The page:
Advice for Expecting First Time Moms I’m pregnant, now what?!
It was around this time last year that my husband and I found out we were expecting our first child. We were over the moon with excitement and I was overwhelmed by the seemingly endless decisions we had to consider:
When should we share the big news?Should we see a doctor or a midwife?
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Will we find out the baby’s gender?
What will we need for the baby?
Seek out wisdom from other mothers whom you respect and trust. As BabyCakes grew inside me so did my list of questions. Luckily there is a wealth of rich resources out there for expecting mothers. At first I found the vast internet intimidating, so initially I went to my mother and older sister, Bert, for guidance. Next, I found some great mommy blogs like First Time Mom. There is something about motherhood that makes one want to pass on hard-learned wisdom and smooth the road for other moms. So my first piece of advice to a newly expecting mother is seek out wisdom from other mothers whom you respect and trust.
One of the first things Mom and Bert suggested I do was to select a couple of reliable books on pregnancy. I choose What to Expect When You’re Expecting by Heidi Murkoff and Sharon Mazel and Great Expectations: Your All-in-One Resource for Pregnancy and Childbirth by Sandy Jones and Marcie Jones. Both these books covered the questions I was contemplating. Both books explained the weekly ins and outs for both me and the baby throughout my pregnancy.
Weekly tracking your pregnancy can be a great source of encouragement, especially in the first trimester when you feel so pregnant but you aren’t showing yet. Another resource I enjoyed were the weekly emails from BabyCenter.com. Each week I loved hearing “this week your baby is the size of a… poppy seed, apple seed, sweet pea, blueberry, etc.” I remember smiling secretly to myself as I perused the salad bar at work, thinking about the fact that I had a green olive sized baby in my belly!
Every mother should be an active participant in her pregnancy and seek medical professionals who are willing to partner with her as she weighs prenatal options. Next my husband and I needed to start looking for a doctor or midwife. In the U.S. we have many options when it comes to prenatal care. I knew I wanted a more natural approach to pregnancy and birth so I leaned towards using a midwife. It turned out that my OB practice paired pregnant women with a doctor/midwife team, so I had the best of both worlds. I needed healthcare professionals who would journey along side me through my pregnancy with compassion and sound medical guidance.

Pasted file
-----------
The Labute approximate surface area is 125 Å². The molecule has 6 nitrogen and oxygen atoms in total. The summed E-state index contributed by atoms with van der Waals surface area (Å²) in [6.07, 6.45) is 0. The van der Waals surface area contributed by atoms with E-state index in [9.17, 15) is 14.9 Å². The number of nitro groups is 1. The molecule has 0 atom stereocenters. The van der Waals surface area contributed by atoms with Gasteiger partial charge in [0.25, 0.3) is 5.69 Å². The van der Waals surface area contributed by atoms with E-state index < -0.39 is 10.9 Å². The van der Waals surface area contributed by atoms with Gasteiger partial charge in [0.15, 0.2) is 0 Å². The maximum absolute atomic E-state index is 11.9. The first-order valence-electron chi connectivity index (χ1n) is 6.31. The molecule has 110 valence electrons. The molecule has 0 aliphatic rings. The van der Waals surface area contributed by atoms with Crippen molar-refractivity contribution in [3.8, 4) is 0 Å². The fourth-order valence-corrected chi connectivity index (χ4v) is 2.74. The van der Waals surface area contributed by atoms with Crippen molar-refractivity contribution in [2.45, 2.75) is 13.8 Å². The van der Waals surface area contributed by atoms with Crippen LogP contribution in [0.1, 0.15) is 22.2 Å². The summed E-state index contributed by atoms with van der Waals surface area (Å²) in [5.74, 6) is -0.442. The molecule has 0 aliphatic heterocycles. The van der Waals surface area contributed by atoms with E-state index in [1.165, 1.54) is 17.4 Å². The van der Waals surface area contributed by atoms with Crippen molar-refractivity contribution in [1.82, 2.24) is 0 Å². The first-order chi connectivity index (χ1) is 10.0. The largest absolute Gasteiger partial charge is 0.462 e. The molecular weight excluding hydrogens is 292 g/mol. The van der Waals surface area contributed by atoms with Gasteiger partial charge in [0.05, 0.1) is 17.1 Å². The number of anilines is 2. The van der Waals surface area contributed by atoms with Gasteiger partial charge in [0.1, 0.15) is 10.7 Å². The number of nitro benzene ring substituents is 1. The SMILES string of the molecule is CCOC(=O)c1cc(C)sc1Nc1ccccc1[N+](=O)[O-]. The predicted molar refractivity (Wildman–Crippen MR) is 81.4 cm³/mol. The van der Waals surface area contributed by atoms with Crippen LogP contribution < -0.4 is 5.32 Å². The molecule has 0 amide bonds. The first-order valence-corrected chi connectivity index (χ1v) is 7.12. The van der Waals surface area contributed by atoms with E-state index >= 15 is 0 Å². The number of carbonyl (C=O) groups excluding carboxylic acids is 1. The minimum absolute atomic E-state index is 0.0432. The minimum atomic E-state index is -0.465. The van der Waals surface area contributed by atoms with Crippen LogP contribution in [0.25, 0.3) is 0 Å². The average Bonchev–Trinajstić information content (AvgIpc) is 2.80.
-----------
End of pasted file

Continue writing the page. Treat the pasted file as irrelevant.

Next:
With this collection of resources I was ready to face the challenges and joys of pregnancy head on! One of the most important lessons I learned was that I needed to utilize these resources while still trusting my own instincts. Every woman, baby, and pregnancy is unique. In the end it comes down to what is right for you and your baby.
Laurie P · December 27, 2013 at 9:46 am
I was definitely more overwhelmed with my second pregnancy. It had been 15 years since my first, and I think the shock totally took over lol.
Erin K. · January 2, 2014 at 7:58 pm
With my first pregnancy, I felt very alone. I didn’t have any pregnant friends and as a graduate student I was busy and stressed. I depended a lot on internet communities which was really a bad idea. Many of the women were not supportive and they filled my head with pregnancy horror stories. I was terrified my whole pregnancy. I think it is so important that women have other women who they can meet with and really vent about their frustrations and share their excitement and joy.
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